Monday, March 10


When you use gmail to let someone know you're going to have a colonoscopy, then use the spellchecker, the word "colonoscopy" is not recognized. But gmail helpfully offers you "cloudscape" and "kaleidoscope." So, tomorrow is my day to enjoy a cloudscape. (The real fun, of course, comes the evening before, as the actual procedure is not bothersome.) In the usual way of the world, the air has been full of cloudy mentions of late. The news that a friend who is only 35 has colon cancer, front page news about the detection procedure, and several other mentions in the media of the disease. Not a good week for clouds or people. But maybe if you live out in the Pacific Northwest, things are different; no one has ever heard of such a thing. They live their happy kaleidoscopic lives out there, filled with oysters and geoducks and beautiful cloudscapes over the Pacific. (With very sincere apologies to Porter, if he see my words, because he knows that this is not true. Maybe it's only in GoogLand that there is no disease.)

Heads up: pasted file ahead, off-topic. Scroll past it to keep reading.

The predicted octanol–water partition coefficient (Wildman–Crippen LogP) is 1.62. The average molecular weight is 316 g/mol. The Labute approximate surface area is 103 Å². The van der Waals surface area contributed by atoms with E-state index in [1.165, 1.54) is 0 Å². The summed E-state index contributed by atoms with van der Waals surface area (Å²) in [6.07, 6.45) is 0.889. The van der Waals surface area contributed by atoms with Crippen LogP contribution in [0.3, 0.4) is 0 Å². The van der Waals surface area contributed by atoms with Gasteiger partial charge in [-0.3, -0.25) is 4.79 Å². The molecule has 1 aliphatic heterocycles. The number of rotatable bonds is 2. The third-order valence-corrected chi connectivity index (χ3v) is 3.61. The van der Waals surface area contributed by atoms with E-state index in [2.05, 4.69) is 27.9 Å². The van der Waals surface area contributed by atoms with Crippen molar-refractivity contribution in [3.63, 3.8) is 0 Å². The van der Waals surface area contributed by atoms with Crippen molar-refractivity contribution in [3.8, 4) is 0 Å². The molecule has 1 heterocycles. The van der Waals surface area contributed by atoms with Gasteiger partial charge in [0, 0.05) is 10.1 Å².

P.S. Those folks at GoogGroundZero must be too busy having fun at the mothership, because they apparently don't know about geoducks either.)

Sunday, March 9

March Comes In

... with its brezzes loud and shrill, and the etagerie on the front porch falls over, startling the cats indoors, while a long branch of white pine clanks onto the roof of the car and the windsocks are flying straight out. Suddenly, it seems, the bulbs are all blooming -- iris reticulata, snowdrops, daffodils, crocus, two colors of grape hyacinth, and one Forsythia blossom. The Old Farmer's Almanac announces St. David's Day, St. Piran, St. Perpetua, Daylight Savings Time, then Pure Monday, Palm Sunday, the vernal equinox, and Easter. Surely the non-Christian world has observances in this month as well, but they're not in the OFA. There's a lot going on in the world, but it's good to look at what's happening in right around you.